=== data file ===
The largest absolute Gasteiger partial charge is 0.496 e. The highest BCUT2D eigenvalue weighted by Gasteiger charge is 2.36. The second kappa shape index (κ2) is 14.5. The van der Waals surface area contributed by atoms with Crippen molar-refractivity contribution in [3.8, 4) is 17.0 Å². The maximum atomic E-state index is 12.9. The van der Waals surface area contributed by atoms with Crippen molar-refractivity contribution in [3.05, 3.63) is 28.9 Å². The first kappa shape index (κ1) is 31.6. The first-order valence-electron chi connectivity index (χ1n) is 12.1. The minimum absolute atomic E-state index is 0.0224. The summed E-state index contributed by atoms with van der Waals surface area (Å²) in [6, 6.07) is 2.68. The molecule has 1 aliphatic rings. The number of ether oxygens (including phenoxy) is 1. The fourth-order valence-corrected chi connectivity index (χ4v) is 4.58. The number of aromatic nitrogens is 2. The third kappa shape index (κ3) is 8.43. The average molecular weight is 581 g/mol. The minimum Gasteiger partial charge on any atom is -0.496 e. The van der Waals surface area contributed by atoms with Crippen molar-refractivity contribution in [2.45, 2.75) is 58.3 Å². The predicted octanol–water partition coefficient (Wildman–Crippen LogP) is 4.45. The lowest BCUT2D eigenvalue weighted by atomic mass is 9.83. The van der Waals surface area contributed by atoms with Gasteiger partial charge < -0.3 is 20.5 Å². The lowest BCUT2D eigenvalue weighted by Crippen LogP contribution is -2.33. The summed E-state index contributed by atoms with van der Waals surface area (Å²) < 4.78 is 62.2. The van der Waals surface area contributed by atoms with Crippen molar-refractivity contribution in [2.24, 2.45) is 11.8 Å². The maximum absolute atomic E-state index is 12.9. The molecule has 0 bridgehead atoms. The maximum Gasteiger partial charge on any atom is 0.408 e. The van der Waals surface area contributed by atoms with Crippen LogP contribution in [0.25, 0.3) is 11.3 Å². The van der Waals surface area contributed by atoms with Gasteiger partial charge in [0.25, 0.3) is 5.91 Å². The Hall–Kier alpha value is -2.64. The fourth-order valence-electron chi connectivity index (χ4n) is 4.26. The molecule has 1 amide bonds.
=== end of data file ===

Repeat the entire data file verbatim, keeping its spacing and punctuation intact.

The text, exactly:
The largest absolute Gasteiger partial charge is 0.496 e. The highest BCUT2D eigenvalue weighted by Gasteiger charge is 2.36. The second kappa shape index (κ2) is 14.5. The van der Waals surface area contributed by atoms with Crippen molar-refractivity contribution in [3.8, 4) is 17.0 Å². The maximum atomic E-state index is 12.9. The van der Waals surface area contributed by atoms with Crippen molar-refractivity contribution in [3.05, 3.63) is 28.9 Å². The first kappa shape index (κ1) is 31.6. The first-order valence-electron chi connectivity index (χ1n) is 12.1. The minimum absolute atomic E-state index is 0.0224. The summed E-state index contributed by atoms with van der Waals surface area (Å²) in [6, 6.07) is 2.68. The molecule has 1 aliphatic rings. The number of ether oxygens (including phenoxy) is 1. The fourth-order valence-corrected chi connectivity index (χ4v) is 4.58. The number of aromatic nitrogens is 2. The third kappa shape index (κ3) is 8.43. The average molecular weight is 581 g/mol. The minimum Gasteiger partial charge on any atom is -0.496 e. The van der Waals surface area contributed by atoms with Crippen molar-refractivity contribution in [2.45, 2.75) is 58.3 Å². The predicted octanol–water partition coefficient (Wildman–Crippen LogP) is 4.45. The lowest BCUT2D eigenvalue weighted by atomic mass is 9.83. The van der Waals surface area contributed by atoms with Gasteiger partial charge < -0.3 is 20.5 Å². The lowest BCUT2D eigenvalue weighted by Crippen LogP contribution is -2.33. The summed E-state index contributed by atoms with van der Waals surface area (Å²) < 4.78 is 62.2. The van der Waals surface area contributed by atoms with Crippen molar-refractivity contribution in [2.24, 2.45) is 11.8 Å². The maximum absolute atomic E-state index is 12.9. The molecule has 0 bridgehead atoms. The maximum Gasteiger partial charge on any atom is 0.408 e. The van der Waals surface area contributed by atoms with Crippen LogP contribution in [0.25, 0.3) is 11.3 Å². The van der Waals surface area contributed by atoms with Gasteiger partial charge in [0.25, 0.3) is 5.91 Å². The Hall–Kier alpha value is -2.64. The fourth-order valence-electron chi connectivity index (χ4n) is 4.26. The molecule has 1 amide bonds.